The Other F Word
In the late 70's and early 80's, a subset of a generation rose their middle fingers to the establishment via punk rock and all its outlandish accoutrements. Thirty someodd years later many of those bands are still in existence but their members are questioning their youthful ideals, especially as regards one huge area many of them never considered - Fatherhood - in writer/director Andrea Blaugrund's "The Other F Word."
Laura's Review: C+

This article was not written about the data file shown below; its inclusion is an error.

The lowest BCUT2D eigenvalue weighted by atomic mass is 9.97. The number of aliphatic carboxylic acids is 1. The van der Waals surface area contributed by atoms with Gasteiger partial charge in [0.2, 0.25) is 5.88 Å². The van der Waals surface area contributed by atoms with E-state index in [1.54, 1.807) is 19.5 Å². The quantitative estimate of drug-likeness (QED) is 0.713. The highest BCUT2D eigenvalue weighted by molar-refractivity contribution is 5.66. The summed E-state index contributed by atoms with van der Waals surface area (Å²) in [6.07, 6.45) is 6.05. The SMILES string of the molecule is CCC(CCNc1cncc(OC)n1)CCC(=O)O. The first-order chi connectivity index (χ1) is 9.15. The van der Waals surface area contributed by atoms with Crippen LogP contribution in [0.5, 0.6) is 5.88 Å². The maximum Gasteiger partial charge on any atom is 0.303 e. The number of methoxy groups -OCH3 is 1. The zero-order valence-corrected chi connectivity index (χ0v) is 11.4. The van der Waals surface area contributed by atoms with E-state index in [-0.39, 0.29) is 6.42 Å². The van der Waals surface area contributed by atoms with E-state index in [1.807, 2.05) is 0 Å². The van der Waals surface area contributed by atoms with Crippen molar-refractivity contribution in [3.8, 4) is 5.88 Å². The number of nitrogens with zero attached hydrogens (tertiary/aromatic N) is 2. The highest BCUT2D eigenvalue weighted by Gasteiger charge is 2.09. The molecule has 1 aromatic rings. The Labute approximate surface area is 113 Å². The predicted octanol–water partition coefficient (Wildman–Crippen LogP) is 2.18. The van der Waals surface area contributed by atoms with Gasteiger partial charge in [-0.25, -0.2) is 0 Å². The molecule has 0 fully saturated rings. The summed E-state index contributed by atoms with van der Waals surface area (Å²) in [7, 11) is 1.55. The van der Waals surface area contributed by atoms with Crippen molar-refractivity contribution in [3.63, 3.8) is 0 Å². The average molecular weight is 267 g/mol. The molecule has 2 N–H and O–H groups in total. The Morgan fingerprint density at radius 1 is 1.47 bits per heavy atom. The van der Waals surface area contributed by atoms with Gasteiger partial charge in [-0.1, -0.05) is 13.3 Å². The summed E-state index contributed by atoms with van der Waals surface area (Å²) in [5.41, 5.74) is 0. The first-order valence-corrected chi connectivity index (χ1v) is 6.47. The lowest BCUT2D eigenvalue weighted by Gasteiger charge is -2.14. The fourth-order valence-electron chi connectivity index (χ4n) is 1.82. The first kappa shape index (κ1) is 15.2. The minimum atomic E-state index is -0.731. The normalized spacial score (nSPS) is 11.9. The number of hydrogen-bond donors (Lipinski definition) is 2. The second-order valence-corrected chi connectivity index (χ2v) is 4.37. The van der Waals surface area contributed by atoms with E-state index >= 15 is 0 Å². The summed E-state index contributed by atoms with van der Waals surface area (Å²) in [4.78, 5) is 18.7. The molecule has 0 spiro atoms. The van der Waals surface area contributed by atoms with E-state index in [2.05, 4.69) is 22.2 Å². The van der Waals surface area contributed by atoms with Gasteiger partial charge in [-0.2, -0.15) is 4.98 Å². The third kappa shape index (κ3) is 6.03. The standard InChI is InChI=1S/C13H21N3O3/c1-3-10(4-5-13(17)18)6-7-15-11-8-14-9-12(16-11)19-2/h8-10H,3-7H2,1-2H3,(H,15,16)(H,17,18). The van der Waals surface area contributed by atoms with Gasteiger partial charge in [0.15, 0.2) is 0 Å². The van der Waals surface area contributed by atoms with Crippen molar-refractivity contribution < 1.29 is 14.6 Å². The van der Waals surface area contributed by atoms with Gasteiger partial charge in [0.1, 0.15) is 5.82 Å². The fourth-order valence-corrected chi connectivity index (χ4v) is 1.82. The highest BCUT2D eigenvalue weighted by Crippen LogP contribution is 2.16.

This light-hearted documentary is certainly entertaining, especially for those who grew up with punk rock, but as a documentary it has many faults. The opinions expressed by most of the interview subjects could often be the opinions of anyone of a certain age reconsidering their views on life not just those of punk rockers, the film meanders way too much and Blaugrund really stretches to make her 'F word' concept as a chaptering device. Still, skate-punk band Pennywise lead singer Jim Lindberg, the film's focus (his book 'Punk Rock Dad' inspired the film), is an endearing character with an interesting story arc and the visual contrasts, like Rancid's Lars Frederickson, he of the tattooed face and leopard-spotted head, pushing a child on a swing, are chuckle inducing. We find these men, including Everclear's Art Alexakis, Black Flag's Ron Reyes, Fear and Red Hot Chili Peppers' Flea and Devo's (huh?) Mark Mothersbaugh, reflecting on such topics as 'Putting Food on the table' and 'Focusing on the job at hand.' Lindberg is away from home more than at it, still touring around the world to support three daughters increasingly minding his absences and Blaugrund spends perhaps more time than necessary following him, as she does establishing the requisite punk rock history. More fun are the anecdotes, such as one dad's failure to even notice he'd gone to his daughter's principal's office wearing an 'F the police' t-shirt or Flea's daughter's entire ballet class being frightened by the scary guy out in the hall (guess who). Certainly less funny is hearing the story of many of these guys' relationships with their own fathers, broken homes leading to young runaways ripe for punk who are now making every effort to be good parents. Too many observations, though, such as comments on Hot Topic as 'the corporatization of punk' or wondering how one has become an authoritarian could apply to any rock 'n roller or hippie for that matter. The film could have used a bigger net for its subject, too, concentrating as it does only on L.A.'s scene. At best, "The Other F Word" plays like an unfocused subset of Michael Apted's "Up" series with a few laughs and a solid POV subject. Perhaps its most potent conclusion is Lindberg's offering that perhaps the best way to change the world is to raise its children better.